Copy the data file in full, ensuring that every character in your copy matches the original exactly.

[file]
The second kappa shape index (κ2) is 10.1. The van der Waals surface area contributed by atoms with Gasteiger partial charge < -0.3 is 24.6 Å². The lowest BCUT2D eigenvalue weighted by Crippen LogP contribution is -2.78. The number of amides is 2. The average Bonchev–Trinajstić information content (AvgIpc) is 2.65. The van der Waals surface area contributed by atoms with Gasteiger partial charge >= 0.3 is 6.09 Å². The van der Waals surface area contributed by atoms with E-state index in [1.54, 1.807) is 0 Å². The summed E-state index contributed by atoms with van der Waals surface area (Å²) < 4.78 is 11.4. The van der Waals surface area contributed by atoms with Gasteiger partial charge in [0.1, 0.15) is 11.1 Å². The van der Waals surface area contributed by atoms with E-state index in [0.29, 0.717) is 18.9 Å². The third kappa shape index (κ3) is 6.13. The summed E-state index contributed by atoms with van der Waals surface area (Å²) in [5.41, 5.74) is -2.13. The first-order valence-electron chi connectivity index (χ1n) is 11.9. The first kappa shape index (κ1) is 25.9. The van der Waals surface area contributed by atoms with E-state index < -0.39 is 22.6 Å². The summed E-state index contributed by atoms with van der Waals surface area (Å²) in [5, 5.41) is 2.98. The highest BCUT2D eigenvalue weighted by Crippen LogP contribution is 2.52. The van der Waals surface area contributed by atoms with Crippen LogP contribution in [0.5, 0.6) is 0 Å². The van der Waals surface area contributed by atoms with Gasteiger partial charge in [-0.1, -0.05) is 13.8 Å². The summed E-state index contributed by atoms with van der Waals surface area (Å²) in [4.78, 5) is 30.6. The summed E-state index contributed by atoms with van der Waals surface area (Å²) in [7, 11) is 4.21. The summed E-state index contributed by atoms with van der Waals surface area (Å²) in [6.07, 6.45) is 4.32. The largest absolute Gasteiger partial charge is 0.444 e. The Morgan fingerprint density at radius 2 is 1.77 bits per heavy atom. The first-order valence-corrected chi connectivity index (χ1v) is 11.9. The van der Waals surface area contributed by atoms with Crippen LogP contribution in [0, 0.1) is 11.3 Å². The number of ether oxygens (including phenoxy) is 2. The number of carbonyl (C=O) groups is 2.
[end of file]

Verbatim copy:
The second kappa shape index (κ2) is 10.1. The van der Waals surface area contributed by atoms with Gasteiger partial charge < -0.3 is 24.6 Å². The lowest BCUT2D eigenvalue weighted by Crippen LogP contribution is -2.78. The number of amides is 2. The average Bonchev–Trinajstić information content (AvgIpc) is 2.65. The van der Waals surface area contributed by atoms with Gasteiger partial charge >= 0.3 is 6.09 Å². The van der Waals surface area contributed by atoms with E-state index in [1.54, 1.807) is 0 Å². The summed E-state index contributed by atoms with van der Waals surface area (Å²) < 4.78 is 11.4. The van der Waals surface area contributed by atoms with Gasteiger partial charge in [0.1, 0.15) is 11.1 Å². The van der Waals surface area contributed by atoms with E-state index in [0.29, 0.717) is 18.9 Å². The third kappa shape index (κ3) is 6.13. The summed E-state index contributed by atoms with van der Waals surface area (Å²) in [5.41, 5.74) is -2.13. The first-order valence-electron chi connectivity index (χ1n) is 11.9. The first kappa shape index (κ1) is 25.9. The van der Waals surface area contributed by atoms with E-state index < -0.39 is 22.6 Å². The summed E-state index contributed by atoms with van der Waals surface area (Å²) in [5, 5.41) is 2.98. The highest BCUT2D eigenvalue weighted by Crippen LogP contribution is 2.52. The van der Waals surface area contributed by atoms with Crippen LogP contribution in [0.5, 0.6) is 0 Å². The van der Waals surface area contributed by atoms with Gasteiger partial charge in [-0.1, -0.05) is 13.8 Å². The summed E-state index contributed by atoms with van der Waals surface area (Å²) in [4.78, 5) is 30.6. The summed E-state index contributed by atoms with van der Waals surface area (Å²) in [7, 11) is 4.21. The summed E-state index contributed by atoms with van der Waals surface area (Å²) in [6.07, 6.45) is 4.32. The largest absolute Gasteiger partial charge is 0.444 e. The Morgan fingerprint density at radius 2 is 1.77 bits per heavy atom. The first-order valence-corrected chi connectivity index (χ1v) is 11.9. The van der Waals surface area contributed by atoms with Crippen LogP contribution in [0, 0.1) is 11.3 Å². The number of ether oxygens (including phenoxy) is 2. The number of carbonyl (C=O) groups is 2.